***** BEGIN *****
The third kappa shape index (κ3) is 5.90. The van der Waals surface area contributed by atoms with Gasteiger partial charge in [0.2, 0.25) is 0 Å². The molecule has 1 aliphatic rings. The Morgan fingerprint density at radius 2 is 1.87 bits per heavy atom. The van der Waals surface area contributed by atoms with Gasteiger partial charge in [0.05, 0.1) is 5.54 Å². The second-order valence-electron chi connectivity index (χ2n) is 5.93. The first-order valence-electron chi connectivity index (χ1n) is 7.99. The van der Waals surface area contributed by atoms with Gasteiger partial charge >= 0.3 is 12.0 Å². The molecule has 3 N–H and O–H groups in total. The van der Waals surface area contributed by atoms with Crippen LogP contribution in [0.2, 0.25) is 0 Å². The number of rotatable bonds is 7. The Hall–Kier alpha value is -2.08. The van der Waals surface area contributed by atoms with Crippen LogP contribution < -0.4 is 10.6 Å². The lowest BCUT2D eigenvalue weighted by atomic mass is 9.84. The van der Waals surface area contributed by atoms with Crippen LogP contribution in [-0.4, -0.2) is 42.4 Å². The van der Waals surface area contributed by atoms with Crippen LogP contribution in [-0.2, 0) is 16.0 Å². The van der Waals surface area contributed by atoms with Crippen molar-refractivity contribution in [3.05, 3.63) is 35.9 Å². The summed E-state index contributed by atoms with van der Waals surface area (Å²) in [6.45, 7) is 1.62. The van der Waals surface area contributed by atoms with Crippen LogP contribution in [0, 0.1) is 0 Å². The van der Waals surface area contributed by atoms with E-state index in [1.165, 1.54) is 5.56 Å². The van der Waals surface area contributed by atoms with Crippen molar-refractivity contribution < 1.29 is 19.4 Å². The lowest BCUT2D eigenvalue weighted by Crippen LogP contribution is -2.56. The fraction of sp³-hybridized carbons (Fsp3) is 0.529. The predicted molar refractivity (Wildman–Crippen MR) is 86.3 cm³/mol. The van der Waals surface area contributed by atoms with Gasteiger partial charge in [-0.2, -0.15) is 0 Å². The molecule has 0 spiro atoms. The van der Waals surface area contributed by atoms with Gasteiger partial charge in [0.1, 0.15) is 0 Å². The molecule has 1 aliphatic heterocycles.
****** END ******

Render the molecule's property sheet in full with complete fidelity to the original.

The third kappa shape index (κ3) is 5.90. The van der Waals surface area contributed by atoms with Gasteiger partial charge in [0.2, 0.25) is 0 Å². The molecule has 1 aliphatic rings. The Morgan fingerprint density at radius 2 is 1.87 bits per heavy atom. The van der Waals surface area contributed by atoms with Gasteiger partial charge in [0.05, 0.1) is 5.54 Å². The second-order valence-electron chi connectivity index (χ2n) is 5.93. The first-order valence-electron chi connectivity index (χ1n) is 7.99. The van der Waals surface area contributed by atoms with Gasteiger partial charge >= 0.3 is 12.0 Å². The molecule has 3 N–H and O–H groups in total. The van der Waals surface area contributed by atoms with Crippen LogP contribution in [0.2, 0.25) is 0 Å². The number of rotatable bonds is 7. The Hall–Kier alpha value is -2.08. The van der Waals surface area contributed by atoms with Crippen LogP contribution < -0.4 is 10.6 Å². The lowest BCUT2D eigenvalue weighted by atomic mass is 9.84. The van der Waals surface area contributed by atoms with Crippen LogP contribution in [-0.4, -0.2) is 42.4 Å². The van der Waals surface area contributed by atoms with Crippen LogP contribution in [-0.2, 0) is 16.0 Å². The van der Waals surface area contributed by atoms with Crippen molar-refractivity contribution in [3.05, 3.63) is 35.9 Å². The summed E-state index contributed by atoms with van der Waals surface area (Å²) in [6.45, 7) is 1.62. The van der Waals surface area contributed by atoms with Crippen LogP contribution in [0, 0.1) is 0 Å². The van der Waals surface area contributed by atoms with E-state index in [1.165, 1.54) is 5.56 Å². The van der Waals surface area contributed by atoms with Crippen molar-refractivity contribution < 1.29 is 19.4 Å². The lowest BCUT2D eigenvalue weighted by Crippen LogP contribution is -2.56. The fraction of sp³-hybridized carbons (Fsp3) is 0.529. The predicted molar refractivity (Wildman–Crippen MR) is 86.3 cm³/mol. The van der Waals surface area contributed by atoms with Gasteiger partial charge in [-0.2, -0.15) is 0 Å². The molecule has 0 spiro atoms. The van der Waals surface area contributed by atoms with Gasteiger partial charge in [0.1, 0.15) is 0 Å². The molecule has 1 aliphatic heterocycles.